A Theory of Ether
In an effort to explain how electrical forces affected small objects,
Rene Descartes, philsopher and scientist, proposed the idea if "ether".
He used the concept of ether to explain how a charged object could pick
up pieces of paper even when they were not touching it.
Newton discovered the equation how charged particles interacted with
F = kQq / r2
However, he could not explain how the force was transferred from one
body to another. Nowadays, we know this force to be an electric field.
Therefore, in 1650, Descartes proposed that there was an invisible
medium in space called "ether". It had no mass and was not visible to
the naked eye. He stated that a charged obkect could set up vortex
motions in this ether, and these vortexes would travel to other
particles and exert forces on them.
Up to the early 1800's, ether was believed to be the medium that all
waves, including light, travelled in. Ether pervaded all matter and
energy in the universe. With Maxwell's Wave Equation (which won't mean
a thing if I typed it out), it was inferred that the velocity of the
light wave would equal 'c' (the speed of light, 3.00 *10^8 m/sec) only
with respect to the Ether. Ether was stated as being an absolute frame
A particle at rest with respect to the ether would be considered "at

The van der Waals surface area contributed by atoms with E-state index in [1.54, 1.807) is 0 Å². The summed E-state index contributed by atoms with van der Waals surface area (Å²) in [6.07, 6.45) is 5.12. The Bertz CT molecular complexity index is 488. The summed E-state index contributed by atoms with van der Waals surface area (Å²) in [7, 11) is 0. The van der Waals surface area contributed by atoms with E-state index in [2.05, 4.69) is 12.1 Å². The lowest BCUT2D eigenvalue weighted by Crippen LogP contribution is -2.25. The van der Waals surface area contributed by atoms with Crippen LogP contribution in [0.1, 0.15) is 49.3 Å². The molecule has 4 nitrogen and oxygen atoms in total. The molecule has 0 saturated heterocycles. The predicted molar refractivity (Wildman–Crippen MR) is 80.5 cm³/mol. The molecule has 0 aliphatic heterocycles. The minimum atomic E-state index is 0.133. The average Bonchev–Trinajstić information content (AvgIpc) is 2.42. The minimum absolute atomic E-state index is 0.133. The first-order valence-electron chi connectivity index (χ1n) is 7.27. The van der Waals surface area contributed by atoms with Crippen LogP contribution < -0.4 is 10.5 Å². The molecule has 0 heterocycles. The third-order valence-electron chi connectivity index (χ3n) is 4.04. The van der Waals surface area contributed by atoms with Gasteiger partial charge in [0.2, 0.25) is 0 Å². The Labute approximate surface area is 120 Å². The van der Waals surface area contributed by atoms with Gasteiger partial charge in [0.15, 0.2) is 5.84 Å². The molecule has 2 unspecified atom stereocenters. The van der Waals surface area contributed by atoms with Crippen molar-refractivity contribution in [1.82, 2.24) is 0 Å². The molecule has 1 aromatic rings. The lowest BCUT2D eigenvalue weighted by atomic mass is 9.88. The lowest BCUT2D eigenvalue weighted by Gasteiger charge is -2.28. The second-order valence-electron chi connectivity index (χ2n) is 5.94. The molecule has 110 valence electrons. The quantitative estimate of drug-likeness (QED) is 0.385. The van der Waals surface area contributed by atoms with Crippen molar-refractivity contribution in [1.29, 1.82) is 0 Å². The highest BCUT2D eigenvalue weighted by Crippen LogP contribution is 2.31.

absolute rest" and a particle with respect to the ether in motion was
said to be "in absolute motion".
Ether had to be extremely rigid for light to propogate to such enormous
speeds, but yet, it could NOT impede the motion of other bodies. This
was believed to be somewhat radical, and thus, A.A. Michaelson decided
to try to detect the Earth's motion relative to the Ether. He predicted
that if the earth moved relative to the Ether, there would be an "ether
wind" that would move at the same speed relative to the earth, but in
the opposite direction. By measuring the changes in the speed of light
parallel and perpindicular to the "Ether Wind", he would be able to
detect the motion of the earth. If the speed of light changed, then
there would certainly be an Ether Wind.
The results of his experiments were inconclusive. He received
different values, but the error was so slight that he believed that it
could have been another factor instead of the "ether presence".
Repeated studies today have reduced the error, but the value for the
speed of light is still not exactly the same.
These measurements of light in a relative frame was the basis for the
aspects of the Theory of Relativity.